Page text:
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March 1, 1994
Vol. 51
No. 6

Response / What Really Happened in Blissfield

In “A Tale of Two Districts” (Educational Leadership, December 1993/January 1994), Fritz Detwiler implies that had Blissfield followed a democratic process, produced elaborate charts analyzing signatures on the petitions, and waited for the publication of his four newspaper articles, the school district would have been successful in implementing the Communities for Developing Minds project. He further implies that if others follow this eminent process, the organized opposition to any education reform can be defeated.
These conclusions are too simplistic, border on being self-serving, and are at the expense of the Blissfield, Michigan, Community Schools. As the superintendent of Blissfield during this time of crisis, I can assure you that our inefficacy was multidimensional and more complex than one would conclude from reading Detwiler's article. The view from inside a conflict is very different from an outsider's perspective!

A Brief History

The core of Detwiler's assumptions is in his statement: “No substantive public discussion or survey of public opinion of Communities for Developing Minds ever took place.” This is misleading.
Blissfield board members and staff were involved from the initial meeting, just as in the Adrian School District. Not only did we provide written explanations to the public and to staff members, but at board meetings we also offered extensive presentations using multiple presenters. Further, at a number of lengthy public forums, individuals for and against the program had the opportunity to speak their views in an orderly and equal manner. Our board president very effectively monitored this procedure. These meetings, however, took place before the rigorous attacks. In addition, an in-house committee of competent teachers and administrators was ready to go any place at any time to provide information about the project. I would suggest that this was a democratic procedure.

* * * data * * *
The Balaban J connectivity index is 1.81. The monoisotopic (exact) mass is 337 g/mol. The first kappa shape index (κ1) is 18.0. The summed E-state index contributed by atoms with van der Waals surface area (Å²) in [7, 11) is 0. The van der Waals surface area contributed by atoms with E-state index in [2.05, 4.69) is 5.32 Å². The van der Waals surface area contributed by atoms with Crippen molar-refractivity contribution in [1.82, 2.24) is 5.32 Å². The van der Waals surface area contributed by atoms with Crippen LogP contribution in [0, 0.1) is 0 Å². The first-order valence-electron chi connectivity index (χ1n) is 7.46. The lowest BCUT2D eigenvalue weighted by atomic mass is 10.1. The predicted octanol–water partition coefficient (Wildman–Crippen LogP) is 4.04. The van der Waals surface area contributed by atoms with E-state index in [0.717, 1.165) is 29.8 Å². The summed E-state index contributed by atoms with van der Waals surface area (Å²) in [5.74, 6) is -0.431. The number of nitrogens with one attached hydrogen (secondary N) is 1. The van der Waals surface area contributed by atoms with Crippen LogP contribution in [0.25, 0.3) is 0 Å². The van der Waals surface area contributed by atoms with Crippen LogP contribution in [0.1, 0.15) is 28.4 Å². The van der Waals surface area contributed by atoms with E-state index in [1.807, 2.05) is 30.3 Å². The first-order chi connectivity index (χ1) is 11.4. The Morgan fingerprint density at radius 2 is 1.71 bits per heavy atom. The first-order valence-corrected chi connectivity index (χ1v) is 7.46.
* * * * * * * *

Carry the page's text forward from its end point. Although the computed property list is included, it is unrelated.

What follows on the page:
Had we ignored a democratic process in our school operations, our district could hardly have enjoyed such a reputation for quality education. For example, the North Central Association of Colleges and Universities accredited us K–12. (Only a few districts in Michigan and none in our county could claim this honor.) Also, our middle school had received accreditation from the State of Michigan, with approval pending for our elementary building. Of the 3,500-plus school buildings in Michigan, fewer than 50 met the state standards at that time, and none in a three-county area.